Would Carmelo Anthony make Lakers better team?

February 10, 2011

Kobe, Phil make it work

K.C. Johnson

Chicago Tribune

Carmelo Anthony would make any team he plays for better because the NBA is all about talent and creating matchup problems.

In both departments, Anthony succeeds. And don't fret about Anthony and Kobe Bryant coexisting: Great players figure it out. Furthermore, Phil Jackson is a master at meshing talent, although how Anthony would fit in the triangle offense is a question mark. Anthony is one of the game's elite scorers, and the Lakers have enough size to overcome the loss of Andrew Bynum, though most reports state this is all a fantasy because the Lakers aren't parting with Bynum.

Still, there's a reason Anthony's Nuggets teams have flamed out in the first round of so many playoff runs. He isn't a great defender, and his teams have lacked the ability to make the transition to playoff basketball, which is more about half-court offense, rebounding and defense.


Offense, yes; overall, no

Broderick Turner

Los Angeles Times

If the Lakers acquired Carmelo Anthony from the Nuggets for center Andrew Bynum, Denver's All-Star forward would make the Lakers a better offensive team.

But Anthony wouldn't make the Lakers a better overall team.

Anthony's defense is suspect at best. His rebounding is decent. And his willingness to share the basketball is questionable.

Sure, it would be fun to see the Lakers going on scoring rampages every game with Anthony in the lineup. But the Lakers already average 103.1 points, seventh-best in the NBA.

What matters in the NBA, particularly in the playoffs, is size. And a 7-foot Bynum gives the Lakers a bigger advantage than the 6-8 Anthony.


Not at cost of Bynum

Ira Winderman

Sun Sentinel

Is Carmelo Anthony an upgrade at small forward over Ron Artest? Certainly, as are many small forwards.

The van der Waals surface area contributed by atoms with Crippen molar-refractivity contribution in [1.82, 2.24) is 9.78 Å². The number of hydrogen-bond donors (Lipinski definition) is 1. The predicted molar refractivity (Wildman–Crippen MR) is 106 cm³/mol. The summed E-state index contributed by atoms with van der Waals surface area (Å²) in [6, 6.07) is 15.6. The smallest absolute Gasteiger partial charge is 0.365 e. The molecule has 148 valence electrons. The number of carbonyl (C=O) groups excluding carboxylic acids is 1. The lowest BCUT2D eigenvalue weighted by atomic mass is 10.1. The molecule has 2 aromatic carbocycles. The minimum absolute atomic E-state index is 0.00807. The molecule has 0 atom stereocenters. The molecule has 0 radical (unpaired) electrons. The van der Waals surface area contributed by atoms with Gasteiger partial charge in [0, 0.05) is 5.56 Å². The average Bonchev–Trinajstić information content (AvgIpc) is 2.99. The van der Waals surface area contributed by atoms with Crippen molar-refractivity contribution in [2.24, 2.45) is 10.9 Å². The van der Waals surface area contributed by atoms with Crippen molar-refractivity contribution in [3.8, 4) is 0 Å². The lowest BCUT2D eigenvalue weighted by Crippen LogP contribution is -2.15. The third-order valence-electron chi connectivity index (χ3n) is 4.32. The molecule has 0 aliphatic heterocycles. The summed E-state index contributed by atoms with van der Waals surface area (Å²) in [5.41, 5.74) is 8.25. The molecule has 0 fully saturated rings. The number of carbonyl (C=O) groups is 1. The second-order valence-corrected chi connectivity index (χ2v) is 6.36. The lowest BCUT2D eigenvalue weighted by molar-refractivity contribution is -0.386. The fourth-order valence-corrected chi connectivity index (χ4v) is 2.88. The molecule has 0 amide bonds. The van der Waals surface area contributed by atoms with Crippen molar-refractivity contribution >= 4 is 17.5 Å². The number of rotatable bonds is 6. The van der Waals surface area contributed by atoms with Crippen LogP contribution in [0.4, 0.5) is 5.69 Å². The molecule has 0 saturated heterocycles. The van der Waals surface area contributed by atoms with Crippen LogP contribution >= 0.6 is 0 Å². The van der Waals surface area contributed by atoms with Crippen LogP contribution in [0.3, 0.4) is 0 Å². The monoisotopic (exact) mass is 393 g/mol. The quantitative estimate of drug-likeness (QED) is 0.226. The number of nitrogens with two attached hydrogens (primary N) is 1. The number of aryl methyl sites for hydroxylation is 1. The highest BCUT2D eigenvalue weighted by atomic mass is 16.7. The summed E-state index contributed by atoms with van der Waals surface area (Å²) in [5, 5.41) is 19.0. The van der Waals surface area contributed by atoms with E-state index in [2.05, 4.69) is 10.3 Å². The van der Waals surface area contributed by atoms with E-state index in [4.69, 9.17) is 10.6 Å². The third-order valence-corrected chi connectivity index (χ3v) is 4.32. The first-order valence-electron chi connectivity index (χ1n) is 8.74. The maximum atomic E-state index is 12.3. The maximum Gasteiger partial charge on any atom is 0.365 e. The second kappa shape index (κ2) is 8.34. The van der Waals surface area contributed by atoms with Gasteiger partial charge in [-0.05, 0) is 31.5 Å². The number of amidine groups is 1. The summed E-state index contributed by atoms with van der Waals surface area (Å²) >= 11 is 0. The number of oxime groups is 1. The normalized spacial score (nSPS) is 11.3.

But the Lakers' singular advantage, perhaps even more than Kobe Bryant at this stage, is the ability to field a lengthy front line of Andrew Bynum, Pau Gasol and Lamar Odom. Remove Bynum from that equation and Gasol's productivity diminishes significantly at center, as does Odom's height advantage at power forward.

Anthony in exchange for anyone on the roster other than Bryant, Bynum or Gasol makes all the sense in the world, except, of course, to the Nuggets.

The sense is this is all a plant by the Nuggets to get the Knicks to ante up more than their current proposals.

The team that would benefit most from a Bynum-for-Anthony deal? The Spurs.


Yes, but not until 2012

Kevin Van Valkenburg

Baltimore Sun

Carmelo Anthony definitely would make the Lakers a better team.

Problem is, it wouldn't actually happen until 2012. Trading for him this season would create matchup issues for every other team in the league, but it also would turn into a huge mess. Is 'Melo going to be able to pick up the nuances of the triangle offense on the fly?

As far as winning a title in 2011, I don't see how Anthony improves this team. Championship basketball teams thrive on cohesiveness. Pau Gasol and Lamar Odom already are too passive about getting the ball and exploiting mismatches. Further deferring to Anthony, without a whole offseason to adapt, isn't going improve the situation.

So, yes, they should trade for him. But with the understanding that it's about the future, not the present.


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